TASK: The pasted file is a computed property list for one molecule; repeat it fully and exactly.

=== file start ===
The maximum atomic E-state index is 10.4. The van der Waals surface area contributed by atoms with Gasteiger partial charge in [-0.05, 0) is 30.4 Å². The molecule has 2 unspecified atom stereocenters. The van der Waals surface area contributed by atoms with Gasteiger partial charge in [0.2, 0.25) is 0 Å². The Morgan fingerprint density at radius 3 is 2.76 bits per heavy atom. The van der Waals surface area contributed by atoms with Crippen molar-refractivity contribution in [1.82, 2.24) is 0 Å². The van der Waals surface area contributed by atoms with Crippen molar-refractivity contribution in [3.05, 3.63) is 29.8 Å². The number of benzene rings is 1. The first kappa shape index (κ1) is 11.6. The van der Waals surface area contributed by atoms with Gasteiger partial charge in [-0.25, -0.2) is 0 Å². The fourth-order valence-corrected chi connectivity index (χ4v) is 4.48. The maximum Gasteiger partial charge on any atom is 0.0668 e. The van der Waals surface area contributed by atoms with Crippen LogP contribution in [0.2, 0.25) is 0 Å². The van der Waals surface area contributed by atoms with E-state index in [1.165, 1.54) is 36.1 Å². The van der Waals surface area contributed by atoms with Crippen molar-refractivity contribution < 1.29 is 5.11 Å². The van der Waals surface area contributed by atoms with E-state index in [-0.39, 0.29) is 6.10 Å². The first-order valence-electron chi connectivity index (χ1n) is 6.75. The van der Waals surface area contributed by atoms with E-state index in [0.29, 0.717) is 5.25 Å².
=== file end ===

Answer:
The maximum atomic E-state index is 10.4. The van der Waals surface area contributed by atoms with Gasteiger partial charge in [-0.05, 0) is 30.4 Å². The molecule has 2 unspecified atom stereocenters. The van der Waals surface area contributed by atoms with Gasteiger partial charge in [0.2, 0.25) is 0 Å². The Morgan fingerprint density at radius 3 is 2.76 bits per heavy atom. The van der Waals surface area contributed by atoms with Crippen molar-refractivity contribution in [1.82, 2.24) is 0 Å². The van der Waals surface area contributed by atoms with Crippen molar-refractivity contribution in [3.05, 3.63) is 29.8 Å². The number of benzene rings is 1. The first kappa shape index (κ1) is 11.6. The van der Waals surface area contributed by atoms with Gasteiger partial charge in [-0.25, -0.2) is 0 Å². The fourth-order valence-corrected chi connectivity index (χ4v) is 4.48. The maximum Gasteiger partial charge on any atom is 0.0668 e. The van der Waals surface area contributed by atoms with Crippen LogP contribution in [0.2, 0.25) is 0 Å². The van der Waals surface area contributed by atoms with E-state index in [1.165, 1.54) is 36.1 Å². The van der Waals surface area contributed by atoms with Crippen molar-refractivity contribution < 1.29 is 5.11 Å². The van der Waals surface area contributed by atoms with E-state index in [-0.39, 0.29) is 6.10 Å². The first-order valence-electron chi connectivity index (χ1n) is 6.75. The van der Waals surface area contributed by atoms with E-state index in [0.29, 0.717) is 5.25 Å².